Wednesday, January 27, 2016

Are You A User Or A Program?

The question arises from a simple idea. Do you feel like less of a woodworker if you follow a set of plans?

Or more accurately, do you feel like awkward when building a project that you didn't design? I used to, until I started developing plans for others to follow. That changed how I view plans. When I follow a plan, I immediately feel like a neophyte. And it's not because the project is necessarily complex, but rather I seem to slip into the mode of program versus user. I assume everything has been figured out for me, and all I need to do is the bidding of Master Control. We all need a Dumont to help us gain access to Master Control and break free of the bond that plans and cutlists can impose on us. 

Here's what I do when I follow a plan. Before I cut wood, before I even order wood, I study the plan, nearly memorize the plan to the point that I know and understand every aspect of the project. Doing this, I make the plan my own project. It becomes my design, in effect. Nobody is holding my hand or a conductor's wand. I am in charge. I am the conductor. It's not a fun process though. It takes discipline. But so does developing your own idea. The beauty of following a plan is that you can be assured (if you trust the source) that many of the mistakes have already been worked out. 

The plans we're developing for the Classic Workbench will reflect this philosophy. There will of course be schematics of the bench, like our Split Top Roubo, but there will also be succinct construction notes that will tell you the why of the design, not just the how. We want this design to become your's. 

Some may question why we're releasing a bench design that doesn't include more of our products (like a wagon vise) and will cost about half of what it costs to build a Split Top Roubo. It's a valid question. And here's the answer. We're in this for the craft first. And we think if you're just getting into the craft, you should have the option to build a sweet bench with Benchcrafted functionality without emptying your wallet. This is that bench. If you've got the means, go all the way with our Glide and Tail Vise packages. But if you're just dipping your toes in, and you want to sample the wares without that little nagging in the back of your mind, the Classic is the bench to build.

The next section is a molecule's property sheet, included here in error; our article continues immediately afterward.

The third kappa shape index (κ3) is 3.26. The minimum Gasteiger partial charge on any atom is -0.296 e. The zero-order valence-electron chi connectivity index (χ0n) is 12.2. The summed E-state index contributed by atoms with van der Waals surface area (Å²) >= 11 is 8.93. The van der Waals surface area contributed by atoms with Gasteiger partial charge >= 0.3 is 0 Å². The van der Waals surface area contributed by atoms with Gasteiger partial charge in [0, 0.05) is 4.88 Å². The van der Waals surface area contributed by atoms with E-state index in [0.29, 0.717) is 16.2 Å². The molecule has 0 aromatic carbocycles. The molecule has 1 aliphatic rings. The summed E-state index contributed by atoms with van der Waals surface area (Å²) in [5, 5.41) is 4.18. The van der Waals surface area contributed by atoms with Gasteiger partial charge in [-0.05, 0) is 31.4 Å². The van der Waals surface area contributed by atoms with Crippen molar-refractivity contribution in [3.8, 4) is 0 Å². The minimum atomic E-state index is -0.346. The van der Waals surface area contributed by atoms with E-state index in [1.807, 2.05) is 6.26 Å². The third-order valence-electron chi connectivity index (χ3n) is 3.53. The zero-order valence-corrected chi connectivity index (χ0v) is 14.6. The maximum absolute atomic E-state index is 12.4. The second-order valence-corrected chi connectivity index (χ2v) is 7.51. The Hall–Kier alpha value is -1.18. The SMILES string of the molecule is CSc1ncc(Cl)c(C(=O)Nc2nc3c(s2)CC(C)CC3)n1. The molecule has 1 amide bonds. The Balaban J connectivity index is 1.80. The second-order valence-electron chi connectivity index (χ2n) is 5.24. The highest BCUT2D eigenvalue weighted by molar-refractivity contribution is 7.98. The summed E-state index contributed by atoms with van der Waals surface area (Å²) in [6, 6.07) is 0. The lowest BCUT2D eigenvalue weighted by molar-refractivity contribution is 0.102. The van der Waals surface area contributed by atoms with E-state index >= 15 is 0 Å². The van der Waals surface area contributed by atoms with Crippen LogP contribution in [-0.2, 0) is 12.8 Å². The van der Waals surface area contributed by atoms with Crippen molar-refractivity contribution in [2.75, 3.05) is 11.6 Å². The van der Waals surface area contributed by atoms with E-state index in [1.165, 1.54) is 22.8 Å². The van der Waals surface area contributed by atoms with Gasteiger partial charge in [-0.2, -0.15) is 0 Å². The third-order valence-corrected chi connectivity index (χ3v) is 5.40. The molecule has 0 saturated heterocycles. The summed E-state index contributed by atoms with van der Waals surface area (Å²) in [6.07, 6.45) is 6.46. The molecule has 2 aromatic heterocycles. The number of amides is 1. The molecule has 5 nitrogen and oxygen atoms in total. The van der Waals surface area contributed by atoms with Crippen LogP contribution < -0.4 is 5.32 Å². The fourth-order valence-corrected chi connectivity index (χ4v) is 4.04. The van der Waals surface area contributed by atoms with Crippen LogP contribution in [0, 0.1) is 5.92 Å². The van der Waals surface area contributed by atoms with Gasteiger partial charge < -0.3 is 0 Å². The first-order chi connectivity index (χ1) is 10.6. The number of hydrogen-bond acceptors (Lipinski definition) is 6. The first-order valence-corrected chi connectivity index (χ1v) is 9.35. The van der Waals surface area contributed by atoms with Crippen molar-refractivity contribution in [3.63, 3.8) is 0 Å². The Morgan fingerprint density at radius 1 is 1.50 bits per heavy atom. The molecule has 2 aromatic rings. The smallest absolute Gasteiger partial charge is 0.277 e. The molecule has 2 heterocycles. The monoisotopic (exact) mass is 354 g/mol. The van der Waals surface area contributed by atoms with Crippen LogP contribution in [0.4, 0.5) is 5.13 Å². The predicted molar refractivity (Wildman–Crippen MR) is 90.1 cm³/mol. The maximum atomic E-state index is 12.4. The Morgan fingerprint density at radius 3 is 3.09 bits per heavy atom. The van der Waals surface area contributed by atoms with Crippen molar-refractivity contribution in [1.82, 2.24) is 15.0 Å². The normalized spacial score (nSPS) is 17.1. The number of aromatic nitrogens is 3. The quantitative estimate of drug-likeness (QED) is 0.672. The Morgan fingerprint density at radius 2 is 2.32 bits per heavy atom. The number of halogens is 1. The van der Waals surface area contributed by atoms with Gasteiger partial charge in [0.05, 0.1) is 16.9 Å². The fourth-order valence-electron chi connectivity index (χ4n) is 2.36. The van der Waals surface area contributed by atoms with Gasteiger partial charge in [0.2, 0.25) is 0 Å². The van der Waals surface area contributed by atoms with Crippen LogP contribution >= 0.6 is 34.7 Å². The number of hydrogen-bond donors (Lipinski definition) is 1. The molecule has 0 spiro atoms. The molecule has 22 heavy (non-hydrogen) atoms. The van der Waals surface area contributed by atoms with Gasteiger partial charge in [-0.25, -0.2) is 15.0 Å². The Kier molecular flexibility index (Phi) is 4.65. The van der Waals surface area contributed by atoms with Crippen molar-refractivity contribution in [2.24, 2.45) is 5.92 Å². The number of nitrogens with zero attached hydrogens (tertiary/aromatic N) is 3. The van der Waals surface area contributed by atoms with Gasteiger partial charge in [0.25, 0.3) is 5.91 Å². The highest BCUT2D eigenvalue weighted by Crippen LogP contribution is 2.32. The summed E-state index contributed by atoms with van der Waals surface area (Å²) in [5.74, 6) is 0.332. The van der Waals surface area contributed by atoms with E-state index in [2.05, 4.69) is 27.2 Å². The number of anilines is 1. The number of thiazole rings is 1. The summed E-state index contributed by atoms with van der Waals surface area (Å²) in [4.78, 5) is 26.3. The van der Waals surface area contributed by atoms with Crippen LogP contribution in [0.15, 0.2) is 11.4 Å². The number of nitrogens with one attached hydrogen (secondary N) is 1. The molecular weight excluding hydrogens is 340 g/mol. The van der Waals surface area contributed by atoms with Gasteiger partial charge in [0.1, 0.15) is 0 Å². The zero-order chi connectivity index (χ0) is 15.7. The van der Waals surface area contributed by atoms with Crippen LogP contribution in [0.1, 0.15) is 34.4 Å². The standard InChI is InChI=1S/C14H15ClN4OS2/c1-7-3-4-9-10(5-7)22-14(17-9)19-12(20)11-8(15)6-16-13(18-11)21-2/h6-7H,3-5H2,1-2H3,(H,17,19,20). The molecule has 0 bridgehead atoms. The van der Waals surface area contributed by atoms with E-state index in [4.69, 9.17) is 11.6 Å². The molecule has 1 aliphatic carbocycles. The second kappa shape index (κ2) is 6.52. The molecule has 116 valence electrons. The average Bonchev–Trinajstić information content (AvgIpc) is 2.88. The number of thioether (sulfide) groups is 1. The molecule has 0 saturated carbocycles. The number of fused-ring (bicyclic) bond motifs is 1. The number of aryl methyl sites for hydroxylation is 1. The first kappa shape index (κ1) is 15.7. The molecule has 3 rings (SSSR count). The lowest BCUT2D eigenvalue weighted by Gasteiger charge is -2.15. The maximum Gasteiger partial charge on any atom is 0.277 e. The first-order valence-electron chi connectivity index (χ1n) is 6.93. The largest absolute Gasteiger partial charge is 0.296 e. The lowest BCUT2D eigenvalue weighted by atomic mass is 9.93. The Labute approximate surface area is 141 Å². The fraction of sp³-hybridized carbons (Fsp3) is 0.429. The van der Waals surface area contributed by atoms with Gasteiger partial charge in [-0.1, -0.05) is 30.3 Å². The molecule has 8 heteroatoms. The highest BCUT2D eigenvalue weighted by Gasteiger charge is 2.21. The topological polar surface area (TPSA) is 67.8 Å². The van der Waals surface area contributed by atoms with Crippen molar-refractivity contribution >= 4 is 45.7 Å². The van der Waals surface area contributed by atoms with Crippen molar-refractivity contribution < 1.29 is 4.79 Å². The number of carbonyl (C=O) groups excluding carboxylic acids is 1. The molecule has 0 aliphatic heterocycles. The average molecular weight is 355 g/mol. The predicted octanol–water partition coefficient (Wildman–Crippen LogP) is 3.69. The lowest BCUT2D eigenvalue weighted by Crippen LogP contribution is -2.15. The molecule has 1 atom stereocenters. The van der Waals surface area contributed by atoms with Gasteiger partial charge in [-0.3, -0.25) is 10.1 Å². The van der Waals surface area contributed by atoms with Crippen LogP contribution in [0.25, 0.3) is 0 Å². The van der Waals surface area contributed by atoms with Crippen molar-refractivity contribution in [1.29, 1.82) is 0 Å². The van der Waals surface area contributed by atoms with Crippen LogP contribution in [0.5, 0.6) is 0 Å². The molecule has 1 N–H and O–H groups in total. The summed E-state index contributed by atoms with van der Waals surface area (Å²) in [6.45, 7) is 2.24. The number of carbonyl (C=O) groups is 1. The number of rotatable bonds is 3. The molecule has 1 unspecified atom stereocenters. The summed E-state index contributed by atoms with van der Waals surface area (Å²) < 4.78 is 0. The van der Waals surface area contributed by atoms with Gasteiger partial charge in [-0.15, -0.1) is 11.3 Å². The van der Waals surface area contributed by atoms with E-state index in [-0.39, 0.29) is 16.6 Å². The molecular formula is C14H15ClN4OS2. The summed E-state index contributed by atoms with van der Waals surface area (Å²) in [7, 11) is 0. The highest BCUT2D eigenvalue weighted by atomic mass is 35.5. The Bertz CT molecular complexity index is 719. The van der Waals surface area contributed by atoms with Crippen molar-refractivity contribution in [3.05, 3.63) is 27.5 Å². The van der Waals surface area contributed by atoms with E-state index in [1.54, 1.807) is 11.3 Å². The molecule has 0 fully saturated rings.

Friday, January 22, 2016

Excuse Me, I Spelched

When I build a laminated benchtop I joint the faces and edges of every laminate. It's much easier to build flatness into a massive slab than make it flat later.

Nevertheless, there is always some minor plane work to be done after the glue cures. And its entirely across the width of the benchtop. In fact, if you joint your top laminates like I do, the bench will end up totally flat along its length, meaning you only have to traverse across the top to clean up it, taking perpendicular strokes as you march from one end of the top to the other. This top took four light passes to clean up.

Spelching can be a problem when planing directly across the long axis of wood fibers where they are unsupported at the back edge of the bench top. The preventative medicine is a chamfer. But sometimes even it fails.

Today I tore a chunk from the back arris of this bench in an area with reversing grain. The chamfer wasn't strong enough medicine, and a stronger chamfer would provide no cure, so surgery was required.